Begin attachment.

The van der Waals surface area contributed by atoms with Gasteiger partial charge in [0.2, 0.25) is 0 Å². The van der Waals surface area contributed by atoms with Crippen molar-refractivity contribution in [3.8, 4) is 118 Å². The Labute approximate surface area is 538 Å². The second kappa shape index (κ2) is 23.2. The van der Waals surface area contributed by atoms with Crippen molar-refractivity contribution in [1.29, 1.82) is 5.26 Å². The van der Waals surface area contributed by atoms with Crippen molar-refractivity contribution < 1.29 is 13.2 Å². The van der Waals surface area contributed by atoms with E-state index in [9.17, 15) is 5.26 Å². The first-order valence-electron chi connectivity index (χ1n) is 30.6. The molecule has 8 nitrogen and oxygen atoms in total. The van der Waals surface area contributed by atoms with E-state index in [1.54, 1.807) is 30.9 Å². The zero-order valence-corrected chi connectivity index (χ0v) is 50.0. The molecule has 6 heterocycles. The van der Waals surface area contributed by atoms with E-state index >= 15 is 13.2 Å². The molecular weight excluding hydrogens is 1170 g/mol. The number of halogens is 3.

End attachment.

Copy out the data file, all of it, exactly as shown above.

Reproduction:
The van der Waals surface area contributed by atoms with Gasteiger partial charge in [0.2, 0.25) is 0 Å². The van der Waals surface area contributed by atoms with Crippen molar-refractivity contribution in [3.8, 4) is 118 Å². The Labute approximate surface area is 538 Å². The second kappa shape index (κ2) is 23.2. The van der Waals surface area contributed by atoms with Crippen molar-refractivity contribution in [1.29, 1.82) is 5.26 Å². The van der Waals surface area contributed by atoms with Crippen molar-refractivity contribution < 1.29 is 13.2 Å². The van der Waals surface area contributed by atoms with E-state index in [9.17, 15) is 5.26 Å². The first-order valence-electron chi connectivity index (χ1n) is 30.6. The molecule has 8 nitrogen and oxygen atoms in total. The van der Waals surface area contributed by atoms with E-state index in [1.54, 1.807) is 30.9 Å². The zero-order valence-corrected chi connectivity index (χ0v) is 50.0. The molecule has 6 heterocycles. The van der Waals surface area contributed by atoms with E-state index >= 15 is 13.2 Å². The molecular weight excluding hydrogens is 1170 g/mol. The number of halogens is 3.